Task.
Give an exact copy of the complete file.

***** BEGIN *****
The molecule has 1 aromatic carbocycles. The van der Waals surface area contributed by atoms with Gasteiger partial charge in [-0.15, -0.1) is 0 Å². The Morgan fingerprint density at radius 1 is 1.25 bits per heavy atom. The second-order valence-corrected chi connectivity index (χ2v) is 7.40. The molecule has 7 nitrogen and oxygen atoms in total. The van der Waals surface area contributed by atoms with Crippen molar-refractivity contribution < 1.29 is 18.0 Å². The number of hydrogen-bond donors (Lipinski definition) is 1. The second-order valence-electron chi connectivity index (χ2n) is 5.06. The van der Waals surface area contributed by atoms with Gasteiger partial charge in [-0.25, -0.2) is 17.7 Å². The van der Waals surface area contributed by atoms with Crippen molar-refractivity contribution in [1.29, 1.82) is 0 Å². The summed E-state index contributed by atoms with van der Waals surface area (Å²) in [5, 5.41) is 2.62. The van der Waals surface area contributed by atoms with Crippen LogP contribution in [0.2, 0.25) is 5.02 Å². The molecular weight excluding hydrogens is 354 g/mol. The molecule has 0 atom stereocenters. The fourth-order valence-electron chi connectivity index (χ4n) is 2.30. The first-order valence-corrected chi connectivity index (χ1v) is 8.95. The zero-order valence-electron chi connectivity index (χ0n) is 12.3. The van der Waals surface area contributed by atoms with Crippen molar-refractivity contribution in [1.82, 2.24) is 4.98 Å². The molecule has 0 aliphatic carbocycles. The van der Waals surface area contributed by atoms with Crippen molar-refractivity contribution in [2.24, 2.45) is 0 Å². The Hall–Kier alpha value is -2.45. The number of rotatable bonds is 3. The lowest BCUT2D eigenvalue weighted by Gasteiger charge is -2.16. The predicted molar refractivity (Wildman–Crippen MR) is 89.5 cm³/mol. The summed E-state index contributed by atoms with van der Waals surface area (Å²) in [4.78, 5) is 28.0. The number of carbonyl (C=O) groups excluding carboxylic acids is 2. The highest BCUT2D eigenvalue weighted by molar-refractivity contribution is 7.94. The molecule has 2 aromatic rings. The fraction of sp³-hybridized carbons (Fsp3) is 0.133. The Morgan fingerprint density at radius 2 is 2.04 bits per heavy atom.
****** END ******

The molecule has 1 aromatic carbocycles. The van der Waals surface area contributed by atoms with Gasteiger partial charge in [-0.15, -0.1) is 0 Å². The Morgan fingerprint density at radius 1 is 1.25 bits per heavy atom. The second-order valence-corrected chi connectivity index (χ2v) is 7.40. The molecule has 7 nitrogen and oxygen atoms in total. The van der Waals surface area contributed by atoms with Crippen molar-refractivity contribution < 1.29 is 18.0 Å². The number of hydrogen-bond donors (Lipinski definition) is 1. The second-order valence-electron chi connectivity index (χ2n) is 5.06. The van der Waals surface area contributed by atoms with Gasteiger partial charge in [-0.25, -0.2) is 17.7 Å². The van der Waals surface area contributed by atoms with Crippen molar-refractivity contribution in [1.29, 1.82) is 0 Å². The summed E-state index contributed by atoms with van der Waals surface area (Å²) in [5, 5.41) is 2.62. The van der Waals surface area contributed by atoms with Crippen LogP contribution in [0.2, 0.25) is 5.02 Å². The molecular weight excluding hydrogens is 354 g/mol. The molecule has 0 atom stereocenters. The fourth-order valence-electron chi connectivity index (χ4n) is 2.30. The first-order valence-corrected chi connectivity index (χ1v) is 8.95. The zero-order valence-electron chi connectivity index (χ0n) is 12.3. The van der Waals surface area contributed by atoms with Crippen molar-refractivity contribution in [1.82, 2.24) is 4.98 Å². The molecule has 0 aliphatic carbocycles. The van der Waals surface area contributed by atoms with Crippen molar-refractivity contribution in [2.24, 2.45) is 0 Å². The Hall–Kier alpha value is -2.45. The number of rotatable bonds is 3. The lowest BCUT2D eigenvalue weighted by Gasteiger charge is -2.16. The predicted molar refractivity (Wildman–Crippen MR) is 89.5 cm³/mol. The summed E-state index contributed by atoms with van der Waals surface area (Å²) in [4.78, 5) is 28.0. The number of carbonyl (C=O) groups excluding carboxylic acids is 2. The highest BCUT2D eigenvalue weighted by molar-refractivity contribution is 7.94. The molecule has 2 aromatic rings. The fraction of sp³-hybridized carbons (Fsp3) is 0.133. The Morgan fingerprint density at radius 2 is 2.04 bits per heavy atom.